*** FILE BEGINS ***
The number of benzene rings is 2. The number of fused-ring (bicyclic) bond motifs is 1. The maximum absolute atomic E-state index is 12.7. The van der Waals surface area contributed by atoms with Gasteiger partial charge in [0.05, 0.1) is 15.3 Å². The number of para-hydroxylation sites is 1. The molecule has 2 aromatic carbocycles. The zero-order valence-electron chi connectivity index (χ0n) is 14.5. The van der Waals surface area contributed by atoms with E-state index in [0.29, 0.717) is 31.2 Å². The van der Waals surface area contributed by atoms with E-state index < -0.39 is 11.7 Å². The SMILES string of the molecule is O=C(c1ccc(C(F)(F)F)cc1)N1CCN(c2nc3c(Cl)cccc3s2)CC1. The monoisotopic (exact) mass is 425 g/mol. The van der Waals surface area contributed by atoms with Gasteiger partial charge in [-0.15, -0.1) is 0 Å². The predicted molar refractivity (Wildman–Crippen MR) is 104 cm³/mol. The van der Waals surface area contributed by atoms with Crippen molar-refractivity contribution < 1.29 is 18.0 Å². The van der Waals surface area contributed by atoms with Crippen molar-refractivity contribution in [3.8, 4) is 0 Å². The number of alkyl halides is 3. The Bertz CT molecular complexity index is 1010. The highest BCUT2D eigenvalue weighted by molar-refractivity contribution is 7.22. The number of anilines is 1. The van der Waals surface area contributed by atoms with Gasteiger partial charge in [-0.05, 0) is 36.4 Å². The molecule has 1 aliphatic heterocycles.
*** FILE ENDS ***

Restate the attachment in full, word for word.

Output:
The number of benzene rings is 2. The number of fused-ring (bicyclic) bond motifs is 1. The maximum absolute atomic E-state index is 12.7. The van der Waals surface area contributed by atoms with Gasteiger partial charge in [0.05, 0.1) is 15.3 Å². The number of para-hydroxylation sites is 1. The molecule has 2 aromatic carbocycles. The zero-order valence-electron chi connectivity index (χ0n) is 14.5. The van der Waals surface area contributed by atoms with E-state index in [0.29, 0.717) is 31.2 Å². The van der Waals surface area contributed by atoms with E-state index < -0.39 is 11.7 Å². The SMILES string of the molecule is O=C(c1ccc(C(F)(F)F)cc1)N1CCN(c2nc3c(Cl)cccc3s2)CC1. The monoisotopic (exact) mass is 425 g/mol. The van der Waals surface area contributed by atoms with Gasteiger partial charge in [-0.15, -0.1) is 0 Å². The predicted molar refractivity (Wildman–Crippen MR) is 104 cm³/mol. The van der Waals surface area contributed by atoms with Crippen molar-refractivity contribution < 1.29 is 18.0 Å². The van der Waals surface area contributed by atoms with Crippen molar-refractivity contribution in [3.8, 4) is 0 Å². The number of alkyl halides is 3. The Bertz CT molecular complexity index is 1010. The highest BCUT2D eigenvalue weighted by molar-refractivity contribution is 7.22. The number of anilines is 1. The van der Waals surface area contributed by atoms with Gasteiger partial charge in [-0.05, 0) is 36.4 Å². The molecule has 1 aliphatic heterocycles.